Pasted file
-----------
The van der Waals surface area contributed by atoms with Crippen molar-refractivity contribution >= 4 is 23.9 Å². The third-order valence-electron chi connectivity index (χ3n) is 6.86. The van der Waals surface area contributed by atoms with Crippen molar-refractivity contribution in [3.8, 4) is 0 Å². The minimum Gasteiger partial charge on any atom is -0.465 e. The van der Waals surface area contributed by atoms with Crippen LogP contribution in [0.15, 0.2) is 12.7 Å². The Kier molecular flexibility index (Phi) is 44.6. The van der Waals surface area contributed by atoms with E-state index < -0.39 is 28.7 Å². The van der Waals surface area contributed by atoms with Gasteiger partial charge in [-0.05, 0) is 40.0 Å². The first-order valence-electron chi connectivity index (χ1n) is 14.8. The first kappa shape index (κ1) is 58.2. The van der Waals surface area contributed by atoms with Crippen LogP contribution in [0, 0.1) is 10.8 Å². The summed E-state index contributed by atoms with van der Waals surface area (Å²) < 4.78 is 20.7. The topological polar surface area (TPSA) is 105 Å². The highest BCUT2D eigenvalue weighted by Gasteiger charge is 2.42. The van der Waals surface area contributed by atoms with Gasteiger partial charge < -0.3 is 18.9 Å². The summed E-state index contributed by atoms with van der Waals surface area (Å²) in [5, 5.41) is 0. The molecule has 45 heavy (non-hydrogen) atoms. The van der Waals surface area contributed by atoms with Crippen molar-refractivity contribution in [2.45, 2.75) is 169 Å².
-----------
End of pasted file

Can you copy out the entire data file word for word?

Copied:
The van der Waals surface area contributed by atoms with Crippen molar-refractivity contribution >= 4 is 23.9 Å². The third-order valence-electron chi connectivity index (χ3n) is 6.86. The van der Waals surface area contributed by atoms with Crippen molar-refractivity contribution in [3.8, 4) is 0 Å². The minimum Gasteiger partial charge on any atom is -0.465 e. The van der Waals surface area contributed by atoms with Crippen LogP contribution in [0.15, 0.2) is 12.7 Å². The Kier molecular flexibility index (Phi) is 44.6. The van der Waals surface area contributed by atoms with E-state index < -0.39 is 28.7 Å². The van der Waals surface area contributed by atoms with Gasteiger partial charge in [-0.05, 0) is 40.0 Å². The first-order valence-electron chi connectivity index (χ1n) is 14.8. The first kappa shape index (κ1) is 58.2. The van der Waals surface area contributed by atoms with Crippen LogP contribution in [0, 0.1) is 10.8 Å². The summed E-state index contributed by atoms with van der Waals surface area (Å²) < 4.78 is 20.7. The topological polar surface area (TPSA) is 105 Å². The highest BCUT2D eigenvalue weighted by Gasteiger charge is 2.42. The van der Waals surface area contributed by atoms with Gasteiger partial charge < -0.3 is 18.9 Å². The summed E-state index contributed by atoms with van der Waals surface area (Å²) in [5, 5.41) is 0. The molecule has 45 heavy (non-hydrogen) atoms. The van der Waals surface area contributed by atoms with Crippen molar-refractivity contribution in [2.45, 2.75) is 169 Å².